Skip to comments.Europe’s Richer Regions Want Out
Posted on 10/06/2012 1:51:04 PM PDT by presidio9
CATALONIA may be the catalyst for a renewed wave of separatism in the European Union, with Scotland and Flanders not far behind. The great paradox of the European Union, which is built on the concept of shared sovereignty, is that it lowers the stakes for regions to push for independence.
While a post-national European Union may be emerging out of the euro zone crisis, with a drive for more fiscal union and more centralized control over national budgets and banks, the crisis has accelerated calls for independence from member countries richer regions, angry at having to finance poorer neighbors.
Artur Mas, the Catalan president, recently shook Spain and the markets with a call for early regional elections and promised a referendum on independence from Spain, although Madrid considers it illegal. Scotland is planning an independence referendum for the autumn of 2014. The Flemish in Flanders have achieved nearly total autonomy, both administrative and linguistic, but still resent what they consider to be the holdover hegemony of the French-speakers of Wallonia and the Brussels elite, emotions that will be on display in provincial and communal elections Oct. 14.
There are countless things that hold unhappy countries, like marriages, together shared history, shared wars, shared children, shared enemies. But the economic crisis in the European Union is also highlighting old grievances.
Many in Catalonia and Flanders, for example, argue that they pay significantly more into the national treasury than they receive, even as national governments cut public services. In this sense, the regional argument is the euro zone argument writ small, as richer northern countries like Germany, Finland and Austria complain that their comparative wealth and success are being drained to keep countries like Greece, Portugal and Spain afloat.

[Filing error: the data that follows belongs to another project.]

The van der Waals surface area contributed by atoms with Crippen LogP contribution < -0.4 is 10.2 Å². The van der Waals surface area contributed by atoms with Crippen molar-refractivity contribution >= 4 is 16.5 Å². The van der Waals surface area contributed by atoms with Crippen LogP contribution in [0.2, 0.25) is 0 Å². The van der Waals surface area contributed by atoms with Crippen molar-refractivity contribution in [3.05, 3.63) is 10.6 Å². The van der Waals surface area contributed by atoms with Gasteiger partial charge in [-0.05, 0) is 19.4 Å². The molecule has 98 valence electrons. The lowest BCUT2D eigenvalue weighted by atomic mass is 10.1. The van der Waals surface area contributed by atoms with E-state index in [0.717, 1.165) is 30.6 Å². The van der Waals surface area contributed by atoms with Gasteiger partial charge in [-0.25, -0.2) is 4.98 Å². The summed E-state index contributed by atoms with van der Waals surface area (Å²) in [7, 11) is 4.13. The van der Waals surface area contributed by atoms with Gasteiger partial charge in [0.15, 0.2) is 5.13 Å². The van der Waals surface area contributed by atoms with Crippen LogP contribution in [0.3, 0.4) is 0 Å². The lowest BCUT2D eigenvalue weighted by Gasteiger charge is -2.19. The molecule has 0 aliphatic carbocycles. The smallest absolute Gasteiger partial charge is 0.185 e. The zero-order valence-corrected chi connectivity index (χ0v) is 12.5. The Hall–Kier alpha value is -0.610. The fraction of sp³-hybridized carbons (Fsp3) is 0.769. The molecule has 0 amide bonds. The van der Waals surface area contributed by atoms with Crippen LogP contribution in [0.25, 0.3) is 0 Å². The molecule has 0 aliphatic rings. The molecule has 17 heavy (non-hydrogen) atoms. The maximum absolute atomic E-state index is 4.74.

The crisis has also produced a loss of
(Excerpt) Read more at nytimes.com ...
The financial services industry is more than just banks, but in any case London has Natwest, LLoyds/TSB and several others. They also have a controlling interest in RBS, which since the financial crisis is now mostly owned by the British government.
Yeah! For God and Ulster! and...the South will rise again!!!
So check this out:
Mel: "Freedom... hey, where's everybody going?"
All: "Free stuff! over there ..."
If you don't think a hot dog can be a
luxey item haute cuisine a regular necessity, you my friend have never been to Walter's in Mamaroneck NY.
As much as I am enjoying our little conversation here, there comes a point where someone needs to admit that they are in a little bit over their head and arguing for argument's sake. I'm afraid that you have just reached that point. Your original point of contention was that Scotland's financial services industry is insigificant, which is simply not true. Your most recent post here makes it clear that you are unaware of the fact that (1) RBS owns Natwest, and (2) the British Government (of which Scotland is still currently a part) made similiar investments in both RBS and Lloyds TSB as part of the 2008 UK rescue package.
I know that the British Government intervened in several banks during the financial crisis. That is not the point I am trying to make. If a large proportion of RBS, Scotland's largest bank, is owned by the British Government, that means that a large amount of RBS is owned by the BRITISH people. And England and Wales make up 90% of Britain's population. That makes it OUR bank, not Scotlands.